Amid duties such as leadership and the fundamentals of seafaring, there is the honour of representing your country on foreign soil and working with your allies.

So Capt Curzio Pacifici and some of his ship’s company headed to Trinity Gardens in Tower Hill to lay a wreath in company with Royal Navy personnel to the men of the Merchant Marine.

Here are honoured 36,000 men who have no known grave but the sea – 12,000 dead from the first global conflagration of the 20th Century, twice that many from the second.

For three years in WW1, Italians and Britons fought side-by-side for the Allied cause. From 1940-43, however, the Royal Navy and Regia Marina as it was then fought a bitter battle – and not just for mastery of the Mediterranean.

Although the Battle of the Atlantic is typically seen as a struggle against the U-boat, in the early stages of the war around 30 Italian submarines joined in the struggle, operating out of Bordeaux. They sank more than 100 ships – over half a million tons of shipping.

Seven decades on, and Italy is one of the UK’s strongest NATO allies with the RN and Marina Militare working side-by-side not just in the Middle Sea but also frequently east of Suez in the never-ending struggle to keep sea lanes open.

Such co-operation is likely to become even more frequent in the coming years. The San Marco Regiment – Italy’s counterpart to our commandos – are looking to train with the Royal Marines.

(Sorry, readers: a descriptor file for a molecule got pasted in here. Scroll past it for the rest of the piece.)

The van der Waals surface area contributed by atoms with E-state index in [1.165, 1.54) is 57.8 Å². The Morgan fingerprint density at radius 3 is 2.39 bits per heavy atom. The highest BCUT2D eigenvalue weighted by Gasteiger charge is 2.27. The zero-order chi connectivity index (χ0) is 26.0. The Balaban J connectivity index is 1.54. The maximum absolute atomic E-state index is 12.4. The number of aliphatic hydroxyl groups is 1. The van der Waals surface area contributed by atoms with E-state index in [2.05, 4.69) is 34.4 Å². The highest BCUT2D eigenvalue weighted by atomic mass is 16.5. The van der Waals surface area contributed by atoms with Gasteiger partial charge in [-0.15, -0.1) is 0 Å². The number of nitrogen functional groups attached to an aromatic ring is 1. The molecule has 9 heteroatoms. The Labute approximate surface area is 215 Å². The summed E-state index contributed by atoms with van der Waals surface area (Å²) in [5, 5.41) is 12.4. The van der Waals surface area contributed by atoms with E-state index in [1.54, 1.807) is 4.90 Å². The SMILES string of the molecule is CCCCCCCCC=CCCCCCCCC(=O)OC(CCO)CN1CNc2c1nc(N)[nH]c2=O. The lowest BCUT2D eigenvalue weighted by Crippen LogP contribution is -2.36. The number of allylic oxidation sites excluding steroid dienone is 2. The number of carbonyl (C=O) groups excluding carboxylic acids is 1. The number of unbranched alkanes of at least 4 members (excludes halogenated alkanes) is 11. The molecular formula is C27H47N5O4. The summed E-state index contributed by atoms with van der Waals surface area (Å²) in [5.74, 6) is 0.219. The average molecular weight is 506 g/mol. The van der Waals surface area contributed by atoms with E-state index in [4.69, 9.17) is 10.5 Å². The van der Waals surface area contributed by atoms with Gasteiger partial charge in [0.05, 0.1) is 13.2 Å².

The Italians will be flying F35 Joint Strike Fighter jump jets from the deck of their carrier Cavour before the decade is out, and next year plan to send one of their Orizzonte-class destroyers – similar to our Type 45s – to take part in the Joint Warrior exercises off Scotland.

The Vespucci’s visit allowed the cadets the opportunity to see the sights of London while the ship and Capt Pacifici supported a number of Italian defence engagement events and hosted a VIP reception for the Italian Ambassador to the United Kingdom.

The sailing vessel left Livorno in Tuscany in early July and is visiting Hamburg, Antwerp, Lisbon and Malaga before returning to her home port in mid-September.

The ship takes her name from the 15th Century Italian explorer Amerigo Vespucci who gave his name to America.

She was launched in 1931 and other than WW2, has been continually active ever since. Her three masts and bowsprit carry 24 sails totalling 2,600 square metres (25,833 square feet, or just under half that carried by HMS Victory), supported by 30 kilometres (18½ miles) of rope.

It takes a ship’s company of 280 to sail her – 18 officers, 72 senior ratings and 190 sailors.